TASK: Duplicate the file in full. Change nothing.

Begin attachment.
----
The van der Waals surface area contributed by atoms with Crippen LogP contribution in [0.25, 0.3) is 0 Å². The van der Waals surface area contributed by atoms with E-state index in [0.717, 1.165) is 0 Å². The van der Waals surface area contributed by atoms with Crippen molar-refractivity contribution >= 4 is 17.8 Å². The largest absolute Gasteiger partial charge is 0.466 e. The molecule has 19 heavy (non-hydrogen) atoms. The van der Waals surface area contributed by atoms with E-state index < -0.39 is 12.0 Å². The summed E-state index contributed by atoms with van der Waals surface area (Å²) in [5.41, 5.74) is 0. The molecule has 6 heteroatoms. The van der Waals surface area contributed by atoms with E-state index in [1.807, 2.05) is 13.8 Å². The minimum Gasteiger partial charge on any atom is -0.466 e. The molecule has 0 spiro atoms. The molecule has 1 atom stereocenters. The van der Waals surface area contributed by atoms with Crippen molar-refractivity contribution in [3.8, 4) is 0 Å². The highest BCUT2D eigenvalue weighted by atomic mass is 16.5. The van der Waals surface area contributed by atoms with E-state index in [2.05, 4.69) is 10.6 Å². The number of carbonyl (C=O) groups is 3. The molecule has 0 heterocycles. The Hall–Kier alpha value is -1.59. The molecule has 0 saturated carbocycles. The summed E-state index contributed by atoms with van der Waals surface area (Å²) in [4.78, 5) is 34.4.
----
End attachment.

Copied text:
The van der Waals surface area contributed by atoms with Crippen LogP contribution in [0.25, 0.3) is 0 Å². The van der Waals surface area contributed by atoms with E-state index in [0.717, 1.165) is 0 Å². The van der Waals surface area contributed by atoms with Crippen molar-refractivity contribution >= 4 is 17.8 Å². The largest absolute Gasteiger partial charge is 0.466 e. The molecule has 19 heavy (non-hydrogen) atoms. The van der Waals surface area contributed by atoms with E-state index < -0.39 is 12.0 Å². The summed E-state index contributed by atoms with van der Waals surface area (Å²) in [5.41, 5.74) is 0. The molecule has 6 heteroatoms. The van der Waals surface area contributed by atoms with E-state index in [1.807, 2.05) is 13.8 Å². The minimum Gasteiger partial charge on any atom is -0.466 e. The molecule has 0 spiro atoms. The molecule has 1 atom stereocenters. The van der Waals surface area contributed by atoms with Crippen molar-refractivity contribution in [3.8, 4) is 0 Å². The highest BCUT2D eigenvalue weighted by atomic mass is 16.5. The van der Waals surface area contributed by atoms with E-state index in [2.05, 4.69) is 10.6 Å². The number of carbonyl (C=O) groups is 3. The molecule has 0 heterocycles. The Hall–Kier alpha value is -1.59. The molecule has 0 saturated carbocycles. The summed E-state index contributed by atoms with van der Waals surface area (Å²) in [4.78, 5) is 34.4.